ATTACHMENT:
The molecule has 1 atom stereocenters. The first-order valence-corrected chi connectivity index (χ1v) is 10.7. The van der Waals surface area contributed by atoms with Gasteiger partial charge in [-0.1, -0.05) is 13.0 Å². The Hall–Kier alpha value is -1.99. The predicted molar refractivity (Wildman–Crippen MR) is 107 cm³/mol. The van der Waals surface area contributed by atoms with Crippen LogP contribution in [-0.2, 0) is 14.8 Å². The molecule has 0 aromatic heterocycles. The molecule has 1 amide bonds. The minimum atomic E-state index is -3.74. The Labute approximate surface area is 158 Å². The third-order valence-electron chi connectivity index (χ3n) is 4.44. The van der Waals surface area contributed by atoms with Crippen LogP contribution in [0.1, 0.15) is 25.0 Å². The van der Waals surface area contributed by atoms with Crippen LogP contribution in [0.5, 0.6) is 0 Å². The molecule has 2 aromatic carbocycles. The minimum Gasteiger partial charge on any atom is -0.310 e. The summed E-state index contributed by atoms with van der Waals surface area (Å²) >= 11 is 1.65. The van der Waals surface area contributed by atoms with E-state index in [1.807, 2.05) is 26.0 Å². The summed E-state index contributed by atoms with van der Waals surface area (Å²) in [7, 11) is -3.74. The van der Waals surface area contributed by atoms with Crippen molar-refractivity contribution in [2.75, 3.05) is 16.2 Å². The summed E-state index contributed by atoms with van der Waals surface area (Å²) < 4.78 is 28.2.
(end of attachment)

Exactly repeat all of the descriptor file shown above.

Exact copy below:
The molecule has 1 atom stereocenters. The first-order valence-corrected chi connectivity index (χ1v) is 10.7. The van der Waals surface area contributed by atoms with Gasteiger partial charge in [-0.1, -0.05) is 13.0 Å². The Hall–Kier alpha value is -1.99. The predicted molar refractivity (Wildman–Crippen MR) is 107 cm³/mol. The van der Waals surface area contributed by atoms with Crippen LogP contribution in [-0.2, 0) is 14.8 Å². The molecule has 0 aromatic heterocycles. The molecule has 1 amide bonds. The minimum atomic E-state index is -3.74. The Labute approximate surface area is 158 Å². The third-order valence-electron chi connectivity index (χ3n) is 4.44. The van der Waals surface area contributed by atoms with Crippen LogP contribution in [0.1, 0.15) is 25.0 Å². The van der Waals surface area contributed by atoms with Crippen LogP contribution in [0.5, 0.6) is 0 Å². The molecule has 2 aromatic carbocycles. The minimum Gasteiger partial charge on any atom is -0.310 e. The summed E-state index contributed by atoms with van der Waals surface area (Å²) >= 11 is 1.65. The van der Waals surface area contributed by atoms with E-state index in [1.807, 2.05) is 26.0 Å². The summed E-state index contributed by atoms with van der Waals surface area (Å²) in [7, 11) is -3.74. The van der Waals surface area contributed by atoms with Crippen molar-refractivity contribution in [2.75, 3.05) is 16.2 Å². The summed E-state index contributed by atoms with van der Waals surface area (Å²) < 4.78 is 28.2.